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Carburetors For Two Wheelers – State Of The Art

S.Govindarajan, Ucal Fuel Systems Ltd, Chennai

Introduction
Two wheelers are characterized by simplicity in construction and low price. In India, the
two wheelers are manufactured in different varieties such as mopeds, gearless
scooterettes, geared scooters and motorcycles. All the mopeds and most of the
scooterettes are powered by two stroke engine. All the scooters are powered by two
stroke engines (with the exception of the latest Honda Activa which is 4 stroke powered).
In the Motorcycles, both two stroke and four stroke engines are employed. The emission
regulations were enforced from 1991 and progressively tightened. This has resulted in
upgradation of engines, use of additional devices and in some cases, change of the engine
from two stroke to four stroke. In this article, the design aspects of carburetors for two
wheelers are discussed.

Mechanically Controlled Carburetor

Two Stroke Engine:

Two stroke engines employ mechanically controlled carburettor which is schematically


shown in
Figure 1.

 The throttle valve (also called piston valve because of cylindrical shape) is located
in the venturi (fuel discharge zone). As the rider operates the valve, air flow
changes and the venturi area changes as also the venturi depression. The operating
principle is one of variable area, variable depression and is well-known.

 The metering elements of the carburettor such as pilot jet, main jet, needle jet and
jet needle, piston valve cut-away, mixture outlet, diameter for idling and
progression orifices are all optimized in order to achieve the least mass emissions
with acceptable driveability apart from proper idling, cold start, drive away and
targeted top speed.. This design was sufficient upto meeting the emission limits
enforced in 1996.
 Two stroke engines using these carburettors are able to meet India 2000 norms by
using catalyst.

Variable Depression Mechanically

Controlled Carburettor

Figure 1
Four Stoke Engine:

These vehicles also employ a caburettor of the mechanically controlled type and by
properly optimizing the metering elements, it has been possible to meet the emission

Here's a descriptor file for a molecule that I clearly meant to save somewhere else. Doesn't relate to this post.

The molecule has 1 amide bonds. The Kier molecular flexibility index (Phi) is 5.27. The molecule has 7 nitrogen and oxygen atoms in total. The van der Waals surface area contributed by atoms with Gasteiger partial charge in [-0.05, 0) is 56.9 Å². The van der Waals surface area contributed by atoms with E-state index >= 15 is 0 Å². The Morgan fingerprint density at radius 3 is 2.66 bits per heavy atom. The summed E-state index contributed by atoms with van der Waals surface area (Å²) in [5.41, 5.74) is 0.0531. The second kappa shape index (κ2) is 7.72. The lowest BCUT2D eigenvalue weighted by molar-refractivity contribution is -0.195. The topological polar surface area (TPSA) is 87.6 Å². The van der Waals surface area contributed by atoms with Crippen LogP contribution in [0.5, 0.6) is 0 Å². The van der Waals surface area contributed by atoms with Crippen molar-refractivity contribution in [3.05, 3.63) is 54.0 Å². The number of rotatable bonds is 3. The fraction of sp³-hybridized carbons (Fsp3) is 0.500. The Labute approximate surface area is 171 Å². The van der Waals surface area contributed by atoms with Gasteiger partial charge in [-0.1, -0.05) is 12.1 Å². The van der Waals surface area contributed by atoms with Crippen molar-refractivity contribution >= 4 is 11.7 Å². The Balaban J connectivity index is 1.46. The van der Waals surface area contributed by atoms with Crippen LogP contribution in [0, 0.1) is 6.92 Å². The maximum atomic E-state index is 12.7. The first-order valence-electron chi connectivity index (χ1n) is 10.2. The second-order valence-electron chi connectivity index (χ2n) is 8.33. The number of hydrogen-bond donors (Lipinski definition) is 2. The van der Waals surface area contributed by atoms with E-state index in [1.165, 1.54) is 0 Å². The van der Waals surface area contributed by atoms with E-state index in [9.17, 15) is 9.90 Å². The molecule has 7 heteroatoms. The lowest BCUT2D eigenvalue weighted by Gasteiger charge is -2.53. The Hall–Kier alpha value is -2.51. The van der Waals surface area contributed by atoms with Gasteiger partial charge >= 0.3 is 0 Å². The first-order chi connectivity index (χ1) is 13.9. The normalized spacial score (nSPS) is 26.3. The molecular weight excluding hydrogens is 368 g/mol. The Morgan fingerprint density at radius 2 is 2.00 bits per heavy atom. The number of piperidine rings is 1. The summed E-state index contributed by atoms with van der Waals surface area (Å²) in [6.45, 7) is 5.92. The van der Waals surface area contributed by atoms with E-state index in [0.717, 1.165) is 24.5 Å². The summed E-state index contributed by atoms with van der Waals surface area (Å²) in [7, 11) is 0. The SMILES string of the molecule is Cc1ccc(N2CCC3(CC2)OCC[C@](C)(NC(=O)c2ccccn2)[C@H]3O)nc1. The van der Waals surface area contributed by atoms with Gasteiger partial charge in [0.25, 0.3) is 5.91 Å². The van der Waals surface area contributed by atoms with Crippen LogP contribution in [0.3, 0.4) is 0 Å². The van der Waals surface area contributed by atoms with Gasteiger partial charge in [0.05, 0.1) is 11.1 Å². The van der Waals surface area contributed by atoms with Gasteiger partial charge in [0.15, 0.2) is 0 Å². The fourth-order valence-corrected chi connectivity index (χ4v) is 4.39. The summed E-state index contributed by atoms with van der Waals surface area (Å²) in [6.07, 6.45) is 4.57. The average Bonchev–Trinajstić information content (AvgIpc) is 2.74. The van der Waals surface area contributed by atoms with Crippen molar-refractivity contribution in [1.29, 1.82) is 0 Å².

limits implemented from the year 2000 also. However, in some vehicles, additional
controls in production are exercised for meeting the India 2000 emission norms. In some
vehicles, add-on devices such as Secondary Air Valve are used to inject air into the
exhaust, thus promoting oxidation of CO and HC.

Constant Depression Carburetor

Figure 2 shows the schematic diagram of the Constant Depression Carburettor. This
carburettor is of very advanced design and is used in four stroke engines.

Constant Depression Carburetor

Figure 2

This carburettor has a butterfly valve to control the mixture flow to the engine as per the
needs of the rider. A piston is provided which forms the venturi zone to discharge the fuel
in the air stream. As the air flow is varied by operating the butterfly, the depression in the
venturi zone, under the piston valve, also changes momentarily. This depression in the
venturi zone (under the piston valve) is connected to the top of the piston. As the air flow
increases due to the opening of the butterfly, the increased depression causes the piston to
move up against the spring force till the proper position is achieved to maintain the same
depression. When the butterfly opening is reduced, the decrease the air flow, the venturi
depression decreases and the piston valve moves down to provide the same depression.
By this design, the depression at the fuel delivery zone is always maintained constant
thereby ensuring proper atomization of the fuel. The operating principle is one of variable
area, constant depression in the venturi zone.

In the mechanically controlled carburettor, the venturi size is selected to achieve the